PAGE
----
Psychologist Bob Hare invented the Hare Psychopathy Checklist to identify psychopaths out in the wild. Equipped with this checklist, Ronson travels to high security prisons, mental health hospitals and a Dangerous and Severe Personality Disorder unit to see if he can determine who is psychopathic and who isn’t whilst trying not to be devilishly charmed in the process.

On a bizarre accusation by Scientologists that psychiatry is a farce, he reads the DSM-1V-TR; a handbook for psychiatrists everywhere containing all the mental disorders known to man. If you or I were to read this book, we could probably diagnose ourselves with several disorders right off the bat. Ronson could: he diagnosed himself with twelve. Ronson speculates that we may have taken if a bit too far with our desire to label. From experiencing shakes after too much coffee (Caffeine Induced Disorder) to procrastination (Malingering), anyone with any kind of anomaly is labelled and segregated.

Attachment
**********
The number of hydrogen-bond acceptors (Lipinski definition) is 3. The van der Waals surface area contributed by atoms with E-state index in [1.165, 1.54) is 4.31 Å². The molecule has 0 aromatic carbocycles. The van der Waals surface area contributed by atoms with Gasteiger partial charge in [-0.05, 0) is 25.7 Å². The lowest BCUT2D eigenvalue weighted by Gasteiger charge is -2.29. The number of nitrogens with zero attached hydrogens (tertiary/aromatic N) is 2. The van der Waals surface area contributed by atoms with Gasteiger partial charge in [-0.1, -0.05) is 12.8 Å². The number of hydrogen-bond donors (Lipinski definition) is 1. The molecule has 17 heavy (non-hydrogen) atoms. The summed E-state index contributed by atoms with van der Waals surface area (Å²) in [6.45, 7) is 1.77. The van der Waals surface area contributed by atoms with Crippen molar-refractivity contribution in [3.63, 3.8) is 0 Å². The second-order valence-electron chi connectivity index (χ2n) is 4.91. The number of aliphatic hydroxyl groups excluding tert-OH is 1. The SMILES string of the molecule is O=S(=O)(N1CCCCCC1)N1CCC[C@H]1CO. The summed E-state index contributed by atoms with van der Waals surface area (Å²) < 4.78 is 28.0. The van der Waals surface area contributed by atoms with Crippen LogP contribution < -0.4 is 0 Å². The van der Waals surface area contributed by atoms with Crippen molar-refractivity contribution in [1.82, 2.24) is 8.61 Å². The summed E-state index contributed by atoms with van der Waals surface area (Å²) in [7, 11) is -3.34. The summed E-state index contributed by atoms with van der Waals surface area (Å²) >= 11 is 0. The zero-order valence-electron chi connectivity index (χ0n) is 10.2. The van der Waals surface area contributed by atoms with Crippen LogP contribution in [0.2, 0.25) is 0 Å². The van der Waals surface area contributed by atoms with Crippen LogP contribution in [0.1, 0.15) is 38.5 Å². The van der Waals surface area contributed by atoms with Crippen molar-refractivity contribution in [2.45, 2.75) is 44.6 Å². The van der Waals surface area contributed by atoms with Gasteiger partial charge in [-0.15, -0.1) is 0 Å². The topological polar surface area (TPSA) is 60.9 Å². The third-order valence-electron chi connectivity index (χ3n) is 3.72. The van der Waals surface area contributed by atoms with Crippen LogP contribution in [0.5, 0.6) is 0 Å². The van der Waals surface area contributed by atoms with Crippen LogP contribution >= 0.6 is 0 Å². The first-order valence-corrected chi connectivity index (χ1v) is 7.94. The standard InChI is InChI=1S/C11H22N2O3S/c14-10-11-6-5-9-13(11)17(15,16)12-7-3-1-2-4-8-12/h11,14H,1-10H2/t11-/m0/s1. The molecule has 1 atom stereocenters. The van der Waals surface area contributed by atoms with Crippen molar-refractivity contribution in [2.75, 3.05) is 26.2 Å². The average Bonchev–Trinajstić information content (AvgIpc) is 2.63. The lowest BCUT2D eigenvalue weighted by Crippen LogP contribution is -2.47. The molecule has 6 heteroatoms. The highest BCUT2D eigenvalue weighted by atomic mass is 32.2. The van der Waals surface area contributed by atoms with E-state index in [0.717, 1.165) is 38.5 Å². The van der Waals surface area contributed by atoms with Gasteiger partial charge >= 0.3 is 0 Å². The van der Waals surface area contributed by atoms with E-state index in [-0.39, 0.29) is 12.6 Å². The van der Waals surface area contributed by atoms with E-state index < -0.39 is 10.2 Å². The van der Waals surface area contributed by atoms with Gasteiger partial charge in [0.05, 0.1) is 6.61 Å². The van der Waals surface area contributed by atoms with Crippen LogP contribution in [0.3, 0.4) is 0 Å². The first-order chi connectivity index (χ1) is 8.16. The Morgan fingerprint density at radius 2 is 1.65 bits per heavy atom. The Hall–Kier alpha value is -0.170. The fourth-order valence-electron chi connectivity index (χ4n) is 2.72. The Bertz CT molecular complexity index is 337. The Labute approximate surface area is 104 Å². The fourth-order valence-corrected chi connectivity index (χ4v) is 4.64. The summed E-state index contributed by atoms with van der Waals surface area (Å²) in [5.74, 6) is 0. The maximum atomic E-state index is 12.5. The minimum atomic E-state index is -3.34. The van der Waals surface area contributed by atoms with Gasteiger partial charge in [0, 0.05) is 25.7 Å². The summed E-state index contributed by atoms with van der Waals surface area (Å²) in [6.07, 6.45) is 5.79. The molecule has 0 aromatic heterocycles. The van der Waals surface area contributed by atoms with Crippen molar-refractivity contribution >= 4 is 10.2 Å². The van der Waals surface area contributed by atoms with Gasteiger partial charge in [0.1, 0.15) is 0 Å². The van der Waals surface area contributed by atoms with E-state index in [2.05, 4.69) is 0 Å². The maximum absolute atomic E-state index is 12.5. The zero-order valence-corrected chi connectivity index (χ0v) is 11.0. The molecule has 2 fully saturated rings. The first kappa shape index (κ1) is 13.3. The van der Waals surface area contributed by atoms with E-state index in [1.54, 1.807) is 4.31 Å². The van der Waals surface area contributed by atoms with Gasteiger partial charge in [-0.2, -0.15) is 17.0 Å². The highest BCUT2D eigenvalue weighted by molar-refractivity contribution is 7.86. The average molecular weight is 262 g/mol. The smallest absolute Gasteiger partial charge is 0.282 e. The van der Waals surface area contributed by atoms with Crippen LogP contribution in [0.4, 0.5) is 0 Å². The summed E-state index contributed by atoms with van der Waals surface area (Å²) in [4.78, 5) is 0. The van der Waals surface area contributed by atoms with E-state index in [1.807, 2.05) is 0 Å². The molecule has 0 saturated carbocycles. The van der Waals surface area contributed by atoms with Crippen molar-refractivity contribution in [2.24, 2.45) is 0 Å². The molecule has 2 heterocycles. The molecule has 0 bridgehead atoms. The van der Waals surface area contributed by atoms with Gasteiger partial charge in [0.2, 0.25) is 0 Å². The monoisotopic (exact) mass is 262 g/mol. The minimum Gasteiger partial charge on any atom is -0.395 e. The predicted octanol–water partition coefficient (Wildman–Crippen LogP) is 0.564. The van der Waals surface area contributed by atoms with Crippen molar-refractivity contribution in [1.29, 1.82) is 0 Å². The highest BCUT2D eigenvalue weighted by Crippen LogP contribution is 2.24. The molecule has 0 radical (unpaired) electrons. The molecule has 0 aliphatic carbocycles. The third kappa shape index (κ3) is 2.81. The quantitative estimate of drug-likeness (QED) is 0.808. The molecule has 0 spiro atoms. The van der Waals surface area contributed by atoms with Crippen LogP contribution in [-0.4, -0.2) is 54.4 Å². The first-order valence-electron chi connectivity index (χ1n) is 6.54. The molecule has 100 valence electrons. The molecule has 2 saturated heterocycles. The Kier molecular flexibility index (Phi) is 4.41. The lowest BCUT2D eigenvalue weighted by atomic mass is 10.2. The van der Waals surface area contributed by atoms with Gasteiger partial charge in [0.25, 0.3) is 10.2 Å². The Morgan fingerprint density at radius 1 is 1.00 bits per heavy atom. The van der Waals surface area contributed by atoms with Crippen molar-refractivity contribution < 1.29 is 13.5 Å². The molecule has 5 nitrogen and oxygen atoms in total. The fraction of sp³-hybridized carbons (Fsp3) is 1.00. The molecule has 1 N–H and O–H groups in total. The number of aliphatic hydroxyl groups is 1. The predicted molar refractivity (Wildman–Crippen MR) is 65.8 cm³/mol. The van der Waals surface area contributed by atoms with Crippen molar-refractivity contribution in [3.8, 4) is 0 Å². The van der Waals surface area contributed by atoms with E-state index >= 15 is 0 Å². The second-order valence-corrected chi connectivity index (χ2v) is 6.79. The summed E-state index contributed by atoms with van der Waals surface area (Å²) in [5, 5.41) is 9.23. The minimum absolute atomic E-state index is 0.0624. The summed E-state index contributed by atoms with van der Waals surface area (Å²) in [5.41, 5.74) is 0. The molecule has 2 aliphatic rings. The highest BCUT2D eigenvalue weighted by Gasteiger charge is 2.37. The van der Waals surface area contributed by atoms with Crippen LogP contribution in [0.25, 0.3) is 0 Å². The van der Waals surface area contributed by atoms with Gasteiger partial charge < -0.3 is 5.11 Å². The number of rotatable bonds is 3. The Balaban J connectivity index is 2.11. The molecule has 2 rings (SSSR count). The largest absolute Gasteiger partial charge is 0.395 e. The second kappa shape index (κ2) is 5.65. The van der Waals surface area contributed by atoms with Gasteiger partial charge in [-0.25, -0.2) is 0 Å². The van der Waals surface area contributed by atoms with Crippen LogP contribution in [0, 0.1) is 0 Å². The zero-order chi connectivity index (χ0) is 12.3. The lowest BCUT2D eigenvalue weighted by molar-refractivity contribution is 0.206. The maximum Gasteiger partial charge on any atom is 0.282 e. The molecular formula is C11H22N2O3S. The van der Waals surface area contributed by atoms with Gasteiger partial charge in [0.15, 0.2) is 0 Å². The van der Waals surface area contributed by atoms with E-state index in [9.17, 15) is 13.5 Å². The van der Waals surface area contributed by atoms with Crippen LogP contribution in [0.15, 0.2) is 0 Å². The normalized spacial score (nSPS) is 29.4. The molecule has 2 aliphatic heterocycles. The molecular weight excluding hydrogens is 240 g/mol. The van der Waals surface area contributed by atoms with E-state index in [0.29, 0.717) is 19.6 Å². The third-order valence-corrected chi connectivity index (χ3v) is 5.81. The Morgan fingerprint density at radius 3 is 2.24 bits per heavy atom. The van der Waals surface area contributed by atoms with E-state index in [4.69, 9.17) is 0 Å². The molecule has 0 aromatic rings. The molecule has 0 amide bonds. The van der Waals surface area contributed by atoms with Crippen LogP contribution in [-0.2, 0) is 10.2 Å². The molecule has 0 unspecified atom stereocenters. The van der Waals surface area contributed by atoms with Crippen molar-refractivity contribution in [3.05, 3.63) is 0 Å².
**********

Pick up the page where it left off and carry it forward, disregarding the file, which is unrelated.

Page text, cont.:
Ronson forms wariness and doubt in the mind, which he gleefully explores. Is the psychiatry business just due to the compulsion to categorize things? Do the pharmaceutical companies just want to glean another profit by exploiting this compulsion? How many people have been unnecessarily labelled?

I was moved by his willingness to get down and dirty with the people that the average Joe would personally stay away from. This allowed for an invitingly fresh point of view unhindered from social censorship. His personal take on these certainly colourful characters, along with his willingness to get up close with murderers, makes for a wondrous read that I devoured.

4.75 stars


Words by Sarah Ingham